Weekly Fishing Report: February 4, 2016

Bookmark and Share
Having trouble viewing this email? View it as a Web page.
dnr logo

Weekly Fishing Report

February 4, 2016

buy your fishing license button
fishing map Southwest Lower Peninsula Weekly Fishing Report Southeast Lower Peninsula Weekly Fishing Report Northeast Lower Peninsula Weekly Fishing Report Northwest Lower Peninsula Weekly Fishing Report Upper Peninsula Weekly Fishing Report Upper Peninsula Weekly Fishing Report

With rain and warmer temperatures especially in the southern half of the Lower Peninsula, ice fishing on the inland lakes has become much more dangerous.  Anglers would be wise to stay off the deeper lakes and fish in shallow waters only.  Don’t venture out on lakes that you are not familiar with.  It pays to know depths, where drop-offs are and the location of any inlets or outlets.  River ice was no longer safe.   


Southeast Lower Peninsula

Huron River:  Steelhead success was marginal at Flat Rock.  Those able to access the river by small boat were taking a few fish out of the deeper holes.  Those fishing below the Belleville Dam caught a couple walleye.    

Detroit River:  Ice floes have pretty much put a halt to anglers going out in boats.

Oakland County:  Anglers on Cass Lake and Union Lake are advised to use extreme caution especially after the rain and warm temperatures.  Ice thickness will vary from one spot to the next and it may be best to stay in shallow waters.  Those that had been fishing caught a decent number of panfish on wax worms in six to 12 feet.  Those targeting walleye and pike had the best action right before dark when using glow lures and minnows.  

Lake St. Clair:  Multiple vehicles went through the ice at Fairhaven.  With the rain and warm temperatures, all the fishable lake ice is pretty much gone.  The canals and marinas will be questionable.  Proceed with extreme caution as ice conditions can change dramatically in a short distance.  The boat ramps at the Harley Ensign Launch are ice free so anglers could launch a boat.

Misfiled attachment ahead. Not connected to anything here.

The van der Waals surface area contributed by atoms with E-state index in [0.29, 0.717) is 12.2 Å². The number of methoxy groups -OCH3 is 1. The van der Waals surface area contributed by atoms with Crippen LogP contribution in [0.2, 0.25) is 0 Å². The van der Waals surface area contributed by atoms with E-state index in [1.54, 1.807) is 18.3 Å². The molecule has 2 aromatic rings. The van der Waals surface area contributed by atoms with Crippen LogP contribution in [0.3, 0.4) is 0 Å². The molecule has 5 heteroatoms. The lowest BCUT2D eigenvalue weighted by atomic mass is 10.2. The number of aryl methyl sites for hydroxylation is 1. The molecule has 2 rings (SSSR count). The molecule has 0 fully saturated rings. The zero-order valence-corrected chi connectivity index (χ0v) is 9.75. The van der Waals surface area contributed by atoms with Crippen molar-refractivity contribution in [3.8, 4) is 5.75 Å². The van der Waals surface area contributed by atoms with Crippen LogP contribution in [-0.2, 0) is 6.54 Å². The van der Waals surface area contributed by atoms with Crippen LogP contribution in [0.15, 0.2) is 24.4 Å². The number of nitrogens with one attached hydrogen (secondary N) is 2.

Saginaw Bay:  Most of the ice blew out last week, leaving only shore ice. The only fishable spots left were near Standish and Pinconning; the Pine River/Palmer Road area and off Pinconning Park and Newman Road.  EXTREME CAUTION must be used and travel by ATV is not advised!  Anglers did get some perch from those areas however warm temperatures continue to eat away at the ice.  There may still be some fishing opportunities for perch off Vanderbilt Park near Quanicassee but strictly in shallow water only. 

Saginaw River:  The ice was no longer safe but there was still too much in the marinas to launch a boat.  

Tittabawassee River:  It was possible to launch boats from the ramp at Gordonville Road south of Midland.  There is open water upstream to the Dow Dam and downstream as far as Freeland.  Boat and shore anglers have been catching walleye on jigs and twister tails or jigs with minnows.  A couple steelhead were also caught. 


Back to Top

Southwest Lower Peninsula

Even though temperatures are dropping at night, warm temperatures during the day coupled with rain are not helping ice conditions.  Constant thawing and refreezing are producing honeycomb ice which is not safe.  Anglers need to use extreme caution.     

St. Joseph River:  Anglers are doing well for steelhead downstream of the Berrien Springs Dam.  Walleye were caught further upstream.  

Kalamazoo River:  More anglers were out with the warmer weather.  Those fishing spawn, crank baits, or wax worms were taking steelhead below the Allegan Dam.       

Grand River at Grand Rapids:  Anglers will need to pay close attention to fluctuating water levels caused by rain, run-off and moving ice.  Steelhead are still being caught up near the 6th Street Dam.  Anglers are using spawn bags and crank baits.  Look for panfish in the backwaters.  Some limit catches were reported in the bayous.  

Grand River at Lansing:  Was quiet for the most part.  A few walleye were caught near the North Lansing Dam.  Try shiners under a bobber or tight lining.